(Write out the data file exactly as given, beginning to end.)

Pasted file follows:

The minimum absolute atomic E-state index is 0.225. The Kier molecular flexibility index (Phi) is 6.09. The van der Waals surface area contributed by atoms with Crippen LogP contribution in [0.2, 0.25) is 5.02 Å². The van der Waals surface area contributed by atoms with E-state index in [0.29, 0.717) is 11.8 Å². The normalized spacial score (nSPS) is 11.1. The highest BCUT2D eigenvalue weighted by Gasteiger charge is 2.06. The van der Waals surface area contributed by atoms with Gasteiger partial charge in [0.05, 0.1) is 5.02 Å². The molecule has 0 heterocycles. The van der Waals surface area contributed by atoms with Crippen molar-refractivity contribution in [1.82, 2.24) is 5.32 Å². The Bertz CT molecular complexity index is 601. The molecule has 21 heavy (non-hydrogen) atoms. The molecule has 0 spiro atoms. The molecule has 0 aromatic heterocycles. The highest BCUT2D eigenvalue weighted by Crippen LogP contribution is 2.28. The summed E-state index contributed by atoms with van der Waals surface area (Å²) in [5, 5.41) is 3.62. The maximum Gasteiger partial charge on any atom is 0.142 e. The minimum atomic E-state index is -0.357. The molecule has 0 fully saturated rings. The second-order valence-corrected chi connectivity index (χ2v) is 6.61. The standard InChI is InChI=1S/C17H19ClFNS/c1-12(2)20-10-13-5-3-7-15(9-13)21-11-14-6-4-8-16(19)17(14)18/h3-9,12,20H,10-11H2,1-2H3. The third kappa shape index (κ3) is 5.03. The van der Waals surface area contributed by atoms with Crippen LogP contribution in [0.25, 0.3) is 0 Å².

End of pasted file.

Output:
The minimum absolute atomic E-state index is 0.225. The Kier molecular flexibility index (Phi) is 6.09. The van der Waals surface area contributed by atoms with Crippen LogP contribution in [0.2, 0.25) is 5.02 Å². The van der Waals surface area contributed by atoms with E-state index in [0.29, 0.717) is 11.8 Å². The normalized spacial score (nSPS) is 11.1. The highest BCUT2D eigenvalue weighted by Gasteiger charge is 2.06. The van der Waals surface area contributed by atoms with Gasteiger partial charge in [0.05, 0.1) is 5.02 Å². The molecule has 0 heterocycles. The van der Waals surface area contributed by atoms with Crippen molar-refractivity contribution in [1.82, 2.24) is 5.32 Å². The Bertz CT molecular complexity index is 601. The molecule has 21 heavy (non-hydrogen) atoms. The molecule has 0 spiro atoms. The molecule has 0 aromatic heterocycles. The highest BCUT2D eigenvalue weighted by Crippen LogP contribution is 2.28. The summed E-state index contributed by atoms with van der Waals surface area (Å²) in [5, 5.41) is 3.62. The maximum Gasteiger partial charge on any atom is 0.142 e. The minimum atomic E-state index is -0.357. The molecule has 0 fully saturated rings. The second-order valence-corrected chi connectivity index (χ2v) is 6.61. The standard InChI is InChI=1S/C17H19ClFNS/c1-12(2)20-10-13-5-3-7-15(9-13)21-11-14-6-4-8-16(19)17(14)18/h3-9,12,20H,10-11H2,1-2H3. The third kappa shape index (κ3) is 5.03. The van der Waals surface area contributed by atoms with Crippen LogP contribution in [0.25, 0.3) is 0 Å².